Perhaps you’ve heard of Jordan Younger, she’s a blogger known as “The Balanced Blonde” (formerly known as the Blonde Vegan). Jordan built a massive following when she turned vegan and detailed her vegan creations on her blog. She made national headlines when she made the decision to shift from veganism (zero animal products) to incorporate fish and eggs in her diet. If you are puzzled why that’s national news, it wasn’t because the vegan community berated her for defecting (she claims to have received death threats). Rather, Jordan’s story brought an eating disorder called orthorexia into the spotlight.
Orthorexia, and this is my definition not any official one, is when the focus on healthy eating becomes obsessive. This obsession can have deleterious health consequences. We’re hearing more about orthorexia, a client sent this Refinery29 story to me. The author writes:
Health was an easy way to hide my eating disorder because it was so culturally on-trend. Weight obsession seemed vain, but my addiction to green juice, superfoods and all things gluten-free made me feel like a member at an exclusive club.
A question, posed on Foodtrainers' Facebook page, asked where the line is when healthy eating becomes disordered? I would say it’s when healthy eating dominates your thoughts and begins to affect relationships, work or other responsibilities, and your health. Are you fearful of social gatherings or plans that involve food? Does this make you turn them down? Are you constantly tired? Missing periods? And as much as orthorexia is defined as a disordered focus on health, let’s be clear there is almost always a weight component.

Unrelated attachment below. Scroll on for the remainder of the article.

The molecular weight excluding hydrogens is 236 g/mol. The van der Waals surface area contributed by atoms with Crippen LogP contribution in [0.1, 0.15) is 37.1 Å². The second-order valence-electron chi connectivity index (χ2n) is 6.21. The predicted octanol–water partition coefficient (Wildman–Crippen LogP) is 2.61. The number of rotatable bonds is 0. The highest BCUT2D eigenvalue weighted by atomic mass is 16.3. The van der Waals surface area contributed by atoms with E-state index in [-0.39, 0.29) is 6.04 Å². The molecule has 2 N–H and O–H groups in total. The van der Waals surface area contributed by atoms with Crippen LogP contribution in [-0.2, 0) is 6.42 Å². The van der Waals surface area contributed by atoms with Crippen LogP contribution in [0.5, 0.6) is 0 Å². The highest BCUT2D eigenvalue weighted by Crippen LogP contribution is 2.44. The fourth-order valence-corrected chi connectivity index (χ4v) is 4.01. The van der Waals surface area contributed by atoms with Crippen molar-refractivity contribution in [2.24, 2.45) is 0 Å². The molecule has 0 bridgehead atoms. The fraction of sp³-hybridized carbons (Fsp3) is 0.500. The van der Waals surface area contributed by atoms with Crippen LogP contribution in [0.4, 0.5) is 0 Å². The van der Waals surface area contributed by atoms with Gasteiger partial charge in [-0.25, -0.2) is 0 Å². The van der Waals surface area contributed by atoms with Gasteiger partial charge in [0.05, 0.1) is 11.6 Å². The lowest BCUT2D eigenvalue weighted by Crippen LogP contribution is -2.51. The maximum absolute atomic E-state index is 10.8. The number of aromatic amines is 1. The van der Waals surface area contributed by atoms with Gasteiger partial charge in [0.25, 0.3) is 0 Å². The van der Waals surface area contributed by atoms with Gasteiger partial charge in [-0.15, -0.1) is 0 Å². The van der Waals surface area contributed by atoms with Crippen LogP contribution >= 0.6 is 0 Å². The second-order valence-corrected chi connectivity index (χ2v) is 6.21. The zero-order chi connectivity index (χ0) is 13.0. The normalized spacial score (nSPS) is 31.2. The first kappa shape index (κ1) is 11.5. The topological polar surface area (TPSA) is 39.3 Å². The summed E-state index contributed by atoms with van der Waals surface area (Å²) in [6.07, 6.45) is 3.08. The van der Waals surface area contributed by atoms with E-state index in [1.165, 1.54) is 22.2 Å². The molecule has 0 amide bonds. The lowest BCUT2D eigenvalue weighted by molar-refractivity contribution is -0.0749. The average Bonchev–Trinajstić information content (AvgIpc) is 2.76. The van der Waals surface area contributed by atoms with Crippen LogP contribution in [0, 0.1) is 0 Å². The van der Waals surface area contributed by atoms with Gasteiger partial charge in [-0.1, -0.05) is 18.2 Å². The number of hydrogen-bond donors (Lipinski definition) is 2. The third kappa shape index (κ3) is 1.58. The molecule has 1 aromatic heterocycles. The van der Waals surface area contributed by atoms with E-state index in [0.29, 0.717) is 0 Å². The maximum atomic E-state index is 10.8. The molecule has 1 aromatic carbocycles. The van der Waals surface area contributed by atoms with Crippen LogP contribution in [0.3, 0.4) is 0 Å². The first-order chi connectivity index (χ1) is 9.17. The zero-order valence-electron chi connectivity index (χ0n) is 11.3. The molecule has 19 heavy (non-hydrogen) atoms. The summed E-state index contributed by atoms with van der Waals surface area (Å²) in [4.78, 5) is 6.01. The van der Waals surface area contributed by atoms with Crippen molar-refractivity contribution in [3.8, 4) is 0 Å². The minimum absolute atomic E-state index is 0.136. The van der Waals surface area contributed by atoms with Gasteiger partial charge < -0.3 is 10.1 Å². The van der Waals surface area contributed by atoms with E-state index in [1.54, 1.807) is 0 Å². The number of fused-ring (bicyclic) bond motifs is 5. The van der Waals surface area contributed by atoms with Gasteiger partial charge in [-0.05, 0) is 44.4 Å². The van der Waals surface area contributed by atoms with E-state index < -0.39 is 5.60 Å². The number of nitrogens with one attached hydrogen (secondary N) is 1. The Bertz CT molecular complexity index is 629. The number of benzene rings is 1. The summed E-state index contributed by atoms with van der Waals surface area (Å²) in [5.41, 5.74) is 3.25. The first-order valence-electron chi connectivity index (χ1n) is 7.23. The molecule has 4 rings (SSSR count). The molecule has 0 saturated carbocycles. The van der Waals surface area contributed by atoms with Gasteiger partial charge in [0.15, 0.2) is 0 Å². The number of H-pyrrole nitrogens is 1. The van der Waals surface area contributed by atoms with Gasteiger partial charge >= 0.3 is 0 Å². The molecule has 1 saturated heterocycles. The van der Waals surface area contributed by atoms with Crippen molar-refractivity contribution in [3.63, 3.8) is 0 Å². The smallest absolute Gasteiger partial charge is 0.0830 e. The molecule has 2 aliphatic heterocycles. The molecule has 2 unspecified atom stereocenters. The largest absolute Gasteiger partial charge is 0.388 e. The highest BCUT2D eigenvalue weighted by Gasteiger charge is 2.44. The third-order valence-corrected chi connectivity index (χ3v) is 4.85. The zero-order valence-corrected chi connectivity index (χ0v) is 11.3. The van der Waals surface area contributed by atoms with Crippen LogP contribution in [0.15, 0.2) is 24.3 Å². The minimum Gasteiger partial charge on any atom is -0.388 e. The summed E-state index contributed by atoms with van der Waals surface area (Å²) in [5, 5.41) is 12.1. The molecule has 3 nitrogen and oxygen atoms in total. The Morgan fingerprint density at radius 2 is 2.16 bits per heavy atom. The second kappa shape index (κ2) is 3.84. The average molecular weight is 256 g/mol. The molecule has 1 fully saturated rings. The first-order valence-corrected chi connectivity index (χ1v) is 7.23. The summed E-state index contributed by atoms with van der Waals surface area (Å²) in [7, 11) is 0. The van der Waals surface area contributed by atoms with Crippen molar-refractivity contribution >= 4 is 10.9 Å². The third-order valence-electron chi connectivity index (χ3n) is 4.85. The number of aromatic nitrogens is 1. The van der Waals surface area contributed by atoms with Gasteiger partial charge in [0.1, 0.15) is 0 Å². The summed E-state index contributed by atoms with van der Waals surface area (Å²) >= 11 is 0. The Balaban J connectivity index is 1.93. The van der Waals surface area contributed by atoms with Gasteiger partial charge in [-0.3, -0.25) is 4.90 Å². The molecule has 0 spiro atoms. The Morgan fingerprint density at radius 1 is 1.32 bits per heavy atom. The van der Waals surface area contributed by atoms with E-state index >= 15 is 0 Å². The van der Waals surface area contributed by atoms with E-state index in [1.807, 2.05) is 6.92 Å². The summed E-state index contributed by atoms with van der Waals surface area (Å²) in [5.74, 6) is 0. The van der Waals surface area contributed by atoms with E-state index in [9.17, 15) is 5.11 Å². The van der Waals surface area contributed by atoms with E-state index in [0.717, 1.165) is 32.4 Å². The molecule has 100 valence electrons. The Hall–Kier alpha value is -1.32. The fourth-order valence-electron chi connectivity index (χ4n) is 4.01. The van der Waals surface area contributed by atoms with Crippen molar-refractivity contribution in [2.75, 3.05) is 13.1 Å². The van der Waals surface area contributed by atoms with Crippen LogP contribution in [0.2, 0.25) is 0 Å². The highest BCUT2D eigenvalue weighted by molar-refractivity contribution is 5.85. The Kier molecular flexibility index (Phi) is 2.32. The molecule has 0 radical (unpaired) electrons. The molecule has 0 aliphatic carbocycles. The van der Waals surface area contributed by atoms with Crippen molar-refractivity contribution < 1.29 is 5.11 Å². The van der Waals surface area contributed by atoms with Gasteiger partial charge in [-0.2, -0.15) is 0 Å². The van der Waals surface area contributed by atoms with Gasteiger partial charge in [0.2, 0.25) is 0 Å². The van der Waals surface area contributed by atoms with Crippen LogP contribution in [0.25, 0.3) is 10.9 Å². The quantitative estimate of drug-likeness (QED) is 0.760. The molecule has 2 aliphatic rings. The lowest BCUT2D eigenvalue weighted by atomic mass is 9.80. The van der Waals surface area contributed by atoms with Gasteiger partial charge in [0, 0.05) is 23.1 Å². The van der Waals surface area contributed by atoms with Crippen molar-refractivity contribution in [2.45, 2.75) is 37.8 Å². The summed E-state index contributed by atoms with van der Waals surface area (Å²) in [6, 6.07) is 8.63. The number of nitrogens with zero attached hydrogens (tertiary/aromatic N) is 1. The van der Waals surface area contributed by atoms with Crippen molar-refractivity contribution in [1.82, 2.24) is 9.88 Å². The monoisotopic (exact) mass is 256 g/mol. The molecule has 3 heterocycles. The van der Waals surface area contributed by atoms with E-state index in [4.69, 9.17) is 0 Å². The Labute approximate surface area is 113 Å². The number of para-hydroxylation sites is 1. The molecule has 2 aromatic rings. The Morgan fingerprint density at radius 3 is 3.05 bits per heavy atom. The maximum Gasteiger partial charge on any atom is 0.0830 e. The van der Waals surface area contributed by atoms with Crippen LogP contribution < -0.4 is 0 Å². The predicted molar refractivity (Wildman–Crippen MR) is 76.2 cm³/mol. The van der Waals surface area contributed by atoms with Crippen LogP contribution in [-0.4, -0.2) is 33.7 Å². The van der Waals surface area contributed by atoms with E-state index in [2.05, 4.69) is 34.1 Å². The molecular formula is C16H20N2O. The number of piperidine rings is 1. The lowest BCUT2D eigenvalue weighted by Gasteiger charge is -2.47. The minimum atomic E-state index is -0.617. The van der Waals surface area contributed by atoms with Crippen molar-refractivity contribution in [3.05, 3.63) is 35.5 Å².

I purchased Jordan’s book Breaking Vegan. It’s certainly a cautionary tale that explicitly depicts the progression of an eating disorder. It’s brave to tell this story in such detail. However, in the same chapters where Jordan writes of having no color in her face, purging and “starvation methods” she was selling cleanses and advising others how to cleanse. I was horrified as I read this. If we give Jordan the benefit of the doubt, one could say she didn’t know the depths of her disorder at the time. How about her recently released book? I can’t comprehend how someone with such a tenuous relationship with food can highlight “eating plan and recipes” on her book cover. I’m not sure she should be in the healthy food business in the same way a gambling addict probably shouldn’t work in a casino.
As you read the book (I read ¾ of it), you see that Jordan’s unraveling was complicated. Part of her spiral had to do with the eating disorder and the other part was substituting virtual attention and relationships for real ones. As Jordan’s health slipped she was boosted by online attention and praise. I’m so happy her relationship with food and health has improved. Anyone who turns his or her life around deserves praise. But, as nutrition professional, I do worry where we get our food advice. I also worry that Internet fame and all its trappings might be the next disorder.
Had you heard about this story? Do you think many people have “orthorexic” tendencies? Do you think someone in the depths of an eating disorder should dole out dietary advice?